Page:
Thursday, October 20, 2016

LIVING A LITTLE GREENER | SERIES: PART 1


I know what you’re thinking, “Oh, now that you have cancer, you've gone tree-hugging, vegan, anti-everything extremist.” Maybe just a little. But no, for years, I’ve researched this stuff. Some of it, I have incorporated into our lifestyle, and others I haven’t for no other reason than convenience or expense. Let’s be honest, it’s less convenient and more expensive to be healthier or to use safer methods.

I’m not going to preach, suggesting we legalize marijuana and dress our children in hemp. I’m not going to deny my kids the occasional hamburger and I’m not going to rid my diet of sushi because of too much mercury. But I am going to seek better choices and promote healthier alternatives.

Let’s rewind a bit and talk about cancer. As you know, all cancers develop because something has gone wrong with one or more of the genes in a cell. A change in a gene is called a ‘fault’ or ‘mutation’. Some faulty genes that increase the risk of cancer can be passed on from parent to child. These are called inherited cancer genes. This occurs when there is a mistake or a fault in the genes in an egg or sperm cell. Then the gene fault can be passed on to children.

I, on the other hand, developed invasive breast cancer at 38 years of age, with absolutely no family history of it. Additionally, I tested negative for 7 various gene mutations. It is believed that I did not “inherit” cancer genes. Rather, mine may be linked to exposure to carcinogens, be it hormones, antibiotics, cigarette smoke, sunlight, aluminum, chemicals or other – we may never know. Research clearly states that there are carcinogens in the very air we breathe.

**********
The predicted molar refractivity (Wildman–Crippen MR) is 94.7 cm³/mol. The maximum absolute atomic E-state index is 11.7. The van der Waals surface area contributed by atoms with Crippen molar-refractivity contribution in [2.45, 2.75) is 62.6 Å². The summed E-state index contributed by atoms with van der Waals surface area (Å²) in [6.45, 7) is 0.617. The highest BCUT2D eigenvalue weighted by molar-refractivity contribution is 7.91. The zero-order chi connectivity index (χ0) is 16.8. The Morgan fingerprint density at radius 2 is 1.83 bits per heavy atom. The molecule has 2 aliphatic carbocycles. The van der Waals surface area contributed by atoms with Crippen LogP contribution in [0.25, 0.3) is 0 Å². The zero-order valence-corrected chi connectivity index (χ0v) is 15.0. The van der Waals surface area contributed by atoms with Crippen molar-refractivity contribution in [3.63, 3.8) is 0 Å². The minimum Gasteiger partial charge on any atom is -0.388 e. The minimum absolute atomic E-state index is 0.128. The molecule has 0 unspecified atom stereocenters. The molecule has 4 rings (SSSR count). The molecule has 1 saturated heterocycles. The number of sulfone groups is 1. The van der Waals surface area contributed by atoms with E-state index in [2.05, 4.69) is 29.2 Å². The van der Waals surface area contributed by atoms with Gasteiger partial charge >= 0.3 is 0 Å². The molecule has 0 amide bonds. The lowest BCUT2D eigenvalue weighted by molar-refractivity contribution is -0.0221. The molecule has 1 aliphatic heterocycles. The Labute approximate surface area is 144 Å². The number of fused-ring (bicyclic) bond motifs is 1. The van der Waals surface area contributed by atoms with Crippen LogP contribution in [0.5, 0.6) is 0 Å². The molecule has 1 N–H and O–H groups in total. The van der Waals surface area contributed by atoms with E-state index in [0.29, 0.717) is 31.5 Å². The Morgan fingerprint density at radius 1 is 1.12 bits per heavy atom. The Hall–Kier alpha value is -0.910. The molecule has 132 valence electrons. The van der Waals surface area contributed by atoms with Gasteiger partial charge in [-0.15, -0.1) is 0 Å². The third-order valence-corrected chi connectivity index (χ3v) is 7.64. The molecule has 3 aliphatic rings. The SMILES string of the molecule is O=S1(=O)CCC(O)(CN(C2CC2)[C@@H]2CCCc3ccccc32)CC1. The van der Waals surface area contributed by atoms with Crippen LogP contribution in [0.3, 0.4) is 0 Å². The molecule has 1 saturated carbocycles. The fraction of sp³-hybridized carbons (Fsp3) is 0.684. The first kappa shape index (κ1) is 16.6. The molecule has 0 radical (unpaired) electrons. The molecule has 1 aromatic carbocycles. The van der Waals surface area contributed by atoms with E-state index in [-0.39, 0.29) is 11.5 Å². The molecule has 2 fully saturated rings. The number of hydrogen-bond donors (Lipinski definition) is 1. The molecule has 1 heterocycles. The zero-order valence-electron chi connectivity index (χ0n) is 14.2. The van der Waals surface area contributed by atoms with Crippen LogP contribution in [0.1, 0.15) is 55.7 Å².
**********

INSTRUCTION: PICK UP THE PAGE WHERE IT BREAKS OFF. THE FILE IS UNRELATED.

Here are a few brief reads that are bound to make you gasp in disbelief:



Children with high levels of the chemical bisphenol A (found in most plastics) in their bodies were more likely to have Attention Deficit Hyperactivity Disorder than those with lower levels of the chemical, according to a study published June 6 in the journal Environmental Research.( http://www.healthychild.org/study-links-bpa-to-attention-disorder-in-kids/)
Last year, EWG turned the spotlight on propyl paraben in its Dirty Dozen Guide To Food Additives because the federal Food and Drug Administration has listed its use in food as “Generally Recognized As Safe.” Despite mounting evidence that propyl paraben disrupts the endocrine system, the FDA has failed to take action to eliminate its use in food or reassess its safety. (http://www.ewg.org/research/propyl-paraben)
In the United States, fossil fuel combustion is the leading culprit for spewing nickel into the air we breathe. In other countries, heavy metal factories are also a common cause. Breathing in nickel increases the risk of nasal cancer and of lung cancer, the leading cancer killer of men and women in the U.S. (http://www.cityofhope.org/blog/environment-cancer-study)
The American Academy of Pediatrics recently made an official recommendation to limit children’s exposures to pesticides and herbicides, including minimizing the use of foods grown with chemical pesticides and using nonchemical pest control methods at home. (https://shar.es/1Ei86K)